It was the early 1920s, and radio, a new invention, was penetrating American living rooms at an alarming rate. With hours each day to fill with content, producers were looking for young men and women who were willing to work long hours and enjoy little of the glamour associated with the theater. Reed was just this man: He showed up at the office of a big-time producer and asked to audition for a part. The producer’s secretary looked at the pudgy 19-year-old and laughed; the only role they had was that of a mobster, she said, and there was no way a kid could convincingly play a mafia don. Undeterred, Reed waited for the secretary to leave for lunch then picked up her telephone and dialed her boss, the producer. The man picked up, and Reed, channeling every Italian neighbor he’d ever known, put on the thick accent he thought was needed for the part.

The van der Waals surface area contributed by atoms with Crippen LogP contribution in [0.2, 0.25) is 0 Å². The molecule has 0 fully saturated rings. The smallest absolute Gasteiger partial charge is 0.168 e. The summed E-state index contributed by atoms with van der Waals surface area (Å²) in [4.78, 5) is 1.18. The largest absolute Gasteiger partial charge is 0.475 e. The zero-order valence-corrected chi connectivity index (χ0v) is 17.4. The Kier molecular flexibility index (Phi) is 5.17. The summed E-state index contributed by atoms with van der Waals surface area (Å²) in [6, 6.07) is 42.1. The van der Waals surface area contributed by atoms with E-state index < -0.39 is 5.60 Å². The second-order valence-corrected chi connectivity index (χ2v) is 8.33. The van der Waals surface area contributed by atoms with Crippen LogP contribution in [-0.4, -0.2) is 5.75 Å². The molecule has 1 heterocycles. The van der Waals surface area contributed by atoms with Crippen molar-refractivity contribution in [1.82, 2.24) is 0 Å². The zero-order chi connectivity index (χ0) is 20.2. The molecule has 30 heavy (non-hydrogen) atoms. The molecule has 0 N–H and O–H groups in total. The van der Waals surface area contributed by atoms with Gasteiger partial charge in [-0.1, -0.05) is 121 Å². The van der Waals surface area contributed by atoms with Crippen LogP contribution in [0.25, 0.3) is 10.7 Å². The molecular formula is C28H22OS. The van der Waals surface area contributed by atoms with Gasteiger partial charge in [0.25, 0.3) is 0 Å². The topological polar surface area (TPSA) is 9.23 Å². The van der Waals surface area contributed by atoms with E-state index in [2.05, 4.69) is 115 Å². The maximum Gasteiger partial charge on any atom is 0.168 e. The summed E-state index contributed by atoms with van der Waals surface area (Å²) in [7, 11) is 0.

“I’m just gonna tell you somethin’,” he told the shocked producer. “I’m comin’ into your office in a couple of minutes. You’re gonna give me a job, or you’re goin’ for a ride.” Then, he hung up and marched over to the producer’s office. He was hired on the spot.
Within months, Reed became one of radio’s most sought-after actors. The new medium, as comedian Steve Allen famously put it, was the theater of the mind, and it needed performers who could invoke an entire world with a slight shift in tone or a subtle change of diction. A master of mimicry, Reed gave his voice to one ludicrous character after another.